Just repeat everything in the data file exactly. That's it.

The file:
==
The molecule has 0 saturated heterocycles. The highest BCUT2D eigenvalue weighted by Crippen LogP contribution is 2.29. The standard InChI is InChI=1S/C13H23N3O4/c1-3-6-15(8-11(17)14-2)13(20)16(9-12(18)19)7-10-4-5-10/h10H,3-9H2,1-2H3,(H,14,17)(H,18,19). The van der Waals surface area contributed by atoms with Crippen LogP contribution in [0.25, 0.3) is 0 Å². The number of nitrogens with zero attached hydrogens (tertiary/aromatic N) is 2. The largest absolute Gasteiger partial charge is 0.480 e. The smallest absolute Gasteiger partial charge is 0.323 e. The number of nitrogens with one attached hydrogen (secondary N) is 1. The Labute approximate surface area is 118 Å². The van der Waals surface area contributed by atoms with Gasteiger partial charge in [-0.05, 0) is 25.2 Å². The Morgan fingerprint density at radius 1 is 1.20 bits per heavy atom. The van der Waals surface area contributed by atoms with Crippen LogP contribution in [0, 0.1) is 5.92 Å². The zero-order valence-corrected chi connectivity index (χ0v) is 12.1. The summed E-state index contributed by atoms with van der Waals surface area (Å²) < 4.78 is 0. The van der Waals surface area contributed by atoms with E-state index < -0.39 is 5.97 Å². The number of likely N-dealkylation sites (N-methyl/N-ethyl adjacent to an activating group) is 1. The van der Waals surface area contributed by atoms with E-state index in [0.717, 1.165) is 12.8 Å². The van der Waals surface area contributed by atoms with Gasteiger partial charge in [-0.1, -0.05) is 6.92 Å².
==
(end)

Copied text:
The molecule has 0 saturated heterocycles. The highest BCUT2D eigenvalue weighted by Crippen LogP contribution is 2.29. The standard InChI is InChI=1S/C13H23N3O4/c1-3-6-15(8-11(17)14-2)13(20)16(9-12(18)19)7-10-4-5-10/h10H,3-9H2,1-2H3,(H,14,17)(H,18,19). The van der Waals surface area contributed by atoms with Crippen LogP contribution in [0.25, 0.3) is 0 Å². The number of nitrogens with zero attached hydrogens (tertiary/aromatic N) is 2. The largest absolute Gasteiger partial charge is 0.480 e. The smallest absolute Gasteiger partial charge is 0.323 e. The number of nitrogens with one attached hydrogen (secondary N) is 1. The Labute approximate surface area is 118 Å². The van der Waals surface area contributed by atoms with Gasteiger partial charge in [-0.05, 0) is 25.2 Å². The Morgan fingerprint density at radius 1 is 1.20 bits per heavy atom. The van der Waals surface area contributed by atoms with Crippen LogP contribution in [0, 0.1) is 5.92 Å². The zero-order valence-corrected chi connectivity index (χ0v) is 12.1. The summed E-state index contributed by atoms with van der Waals surface area (Å²) < 4.78 is 0. The van der Waals surface area contributed by atoms with E-state index < -0.39 is 5.97 Å². The number of likely N-dealkylation sites (N-methyl/N-ethyl adjacent to an activating group) is 1. The van der Waals surface area contributed by atoms with E-state index in [0.717, 1.165) is 12.8 Å². The van der Waals surface area contributed by atoms with Gasteiger partial charge in [-0.1, -0.05) is 6.92 Å².